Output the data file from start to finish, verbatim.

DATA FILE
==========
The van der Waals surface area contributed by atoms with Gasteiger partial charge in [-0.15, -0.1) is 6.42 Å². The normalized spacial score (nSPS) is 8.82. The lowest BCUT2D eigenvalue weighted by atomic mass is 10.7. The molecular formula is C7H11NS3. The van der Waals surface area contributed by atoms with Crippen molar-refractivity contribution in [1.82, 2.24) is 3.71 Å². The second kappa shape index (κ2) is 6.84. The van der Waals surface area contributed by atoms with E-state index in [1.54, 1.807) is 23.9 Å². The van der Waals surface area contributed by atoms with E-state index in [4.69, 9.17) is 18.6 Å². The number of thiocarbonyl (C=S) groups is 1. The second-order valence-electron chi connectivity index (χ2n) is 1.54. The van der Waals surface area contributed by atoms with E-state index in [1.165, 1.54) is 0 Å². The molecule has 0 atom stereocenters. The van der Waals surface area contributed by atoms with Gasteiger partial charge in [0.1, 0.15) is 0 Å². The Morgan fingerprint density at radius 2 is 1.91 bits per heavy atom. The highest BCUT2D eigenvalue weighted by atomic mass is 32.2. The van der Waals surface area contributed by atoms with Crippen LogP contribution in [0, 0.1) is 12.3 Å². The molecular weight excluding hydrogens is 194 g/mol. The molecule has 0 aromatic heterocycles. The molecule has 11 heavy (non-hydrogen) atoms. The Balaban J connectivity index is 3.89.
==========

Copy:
The van der Waals surface area contributed by atoms with Gasteiger partial charge in [-0.15, -0.1) is 6.42 Å². The normalized spacial score (nSPS) is 8.82. The lowest BCUT2D eigenvalue weighted by atomic mass is 10.7. The molecular formula is C7H11NS3. The van der Waals surface area contributed by atoms with Crippen molar-refractivity contribution in [1.82, 2.24) is 3.71 Å². The second kappa shape index (κ2) is 6.84. The van der Waals surface area contributed by atoms with E-state index in [1.54, 1.807) is 23.9 Å². The van der Waals surface area contributed by atoms with E-state index in [4.69, 9.17) is 18.6 Å². The number of thiocarbonyl (C=S) groups is 1. The second-order valence-electron chi connectivity index (χ2n) is 1.54. The van der Waals surface area contributed by atoms with E-state index in [1.165, 1.54) is 0 Å². The molecule has 0 atom stereocenters. The van der Waals surface area contributed by atoms with Gasteiger partial charge in [0.1, 0.15) is 0 Å². The Morgan fingerprint density at radius 2 is 1.91 bits per heavy atom. The highest BCUT2D eigenvalue weighted by atomic mass is 32.2. The van der Waals surface area contributed by atoms with Crippen LogP contribution in [0, 0.1) is 12.3 Å². The molecular weight excluding hydrogens is 194 g/mol. The molecule has 0 aromatic heterocycles. The molecule has 11 heavy (non-hydrogen) atoms. The Balaban J connectivity index is 3.89.